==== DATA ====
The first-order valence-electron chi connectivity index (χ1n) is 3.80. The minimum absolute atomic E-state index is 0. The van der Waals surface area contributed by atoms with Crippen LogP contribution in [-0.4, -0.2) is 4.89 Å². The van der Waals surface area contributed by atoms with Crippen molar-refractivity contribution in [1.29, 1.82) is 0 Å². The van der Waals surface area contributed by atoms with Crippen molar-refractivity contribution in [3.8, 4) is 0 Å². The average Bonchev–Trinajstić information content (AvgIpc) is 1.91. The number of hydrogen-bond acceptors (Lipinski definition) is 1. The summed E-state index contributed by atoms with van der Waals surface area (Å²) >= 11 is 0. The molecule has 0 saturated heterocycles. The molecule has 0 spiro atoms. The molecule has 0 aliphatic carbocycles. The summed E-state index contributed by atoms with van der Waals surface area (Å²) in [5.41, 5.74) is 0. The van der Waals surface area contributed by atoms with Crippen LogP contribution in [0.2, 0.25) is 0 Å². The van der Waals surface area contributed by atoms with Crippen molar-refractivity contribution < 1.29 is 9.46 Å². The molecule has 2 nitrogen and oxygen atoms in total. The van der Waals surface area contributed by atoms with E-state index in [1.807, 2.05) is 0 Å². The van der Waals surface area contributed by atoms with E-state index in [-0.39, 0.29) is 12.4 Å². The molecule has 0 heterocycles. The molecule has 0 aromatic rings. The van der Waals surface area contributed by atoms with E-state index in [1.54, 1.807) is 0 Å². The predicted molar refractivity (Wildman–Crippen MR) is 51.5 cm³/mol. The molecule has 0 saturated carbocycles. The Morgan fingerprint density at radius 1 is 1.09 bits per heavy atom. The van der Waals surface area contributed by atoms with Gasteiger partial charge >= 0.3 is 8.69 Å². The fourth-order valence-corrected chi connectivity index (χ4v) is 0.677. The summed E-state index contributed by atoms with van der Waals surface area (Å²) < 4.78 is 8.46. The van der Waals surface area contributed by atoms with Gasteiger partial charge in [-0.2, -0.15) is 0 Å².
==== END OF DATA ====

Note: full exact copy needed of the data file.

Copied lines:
The first-order valence-electron chi connectivity index (χ1n) is 3.80. The minimum absolute atomic E-state index is 0. The van der Waals surface area contributed by atoms with Crippen LogP contribution in [-0.4, -0.2) is 4.89 Å². The van der Waals surface area contributed by atoms with Crippen molar-refractivity contribution in [1.29, 1.82) is 0 Å². The van der Waals surface area contributed by atoms with Crippen molar-refractivity contribution in [3.8, 4) is 0 Å². The average Bonchev–Trinajstić information content (AvgIpc) is 1.91. The number of hydrogen-bond acceptors (Lipinski definition) is 1. The summed E-state index contributed by atoms with van der Waals surface area (Å²) >= 11 is 0. The molecule has 0 saturated heterocycles. The molecule has 0 spiro atoms. The molecule has 0 aliphatic carbocycles. The summed E-state index contributed by atoms with van der Waals surface area (Å²) in [5.41, 5.74) is 0. The van der Waals surface area contributed by atoms with Crippen LogP contribution in [0.2, 0.25) is 0 Å². The van der Waals surface area contributed by atoms with Crippen molar-refractivity contribution < 1.29 is 9.46 Å². The molecule has 2 nitrogen and oxygen atoms in total. The van der Waals surface area contributed by atoms with E-state index in [1.807, 2.05) is 0 Å². The van der Waals surface area contributed by atoms with E-state index in [-0.39, 0.29) is 12.4 Å². The molecule has 0 heterocycles. The molecule has 0 aromatic rings. The van der Waals surface area contributed by atoms with E-state index in [1.54, 1.807) is 0 Å². The predicted molar refractivity (Wildman–Crippen MR) is 51.5 cm³/mol. The molecule has 0 saturated carbocycles. The Morgan fingerprint density at radius 1 is 1.09 bits per heavy atom. The van der Waals surface area contributed by atoms with Gasteiger partial charge >= 0.3 is 8.69 Å². The fourth-order valence-corrected chi connectivity index (χ4v) is 0.677. The summed E-state index contributed by atoms with van der Waals surface area (Å²) < 4.78 is 8.46. The van der Waals surface area contributed by atoms with Gasteiger partial charge in [-0.2, -0.15) is 0 Å².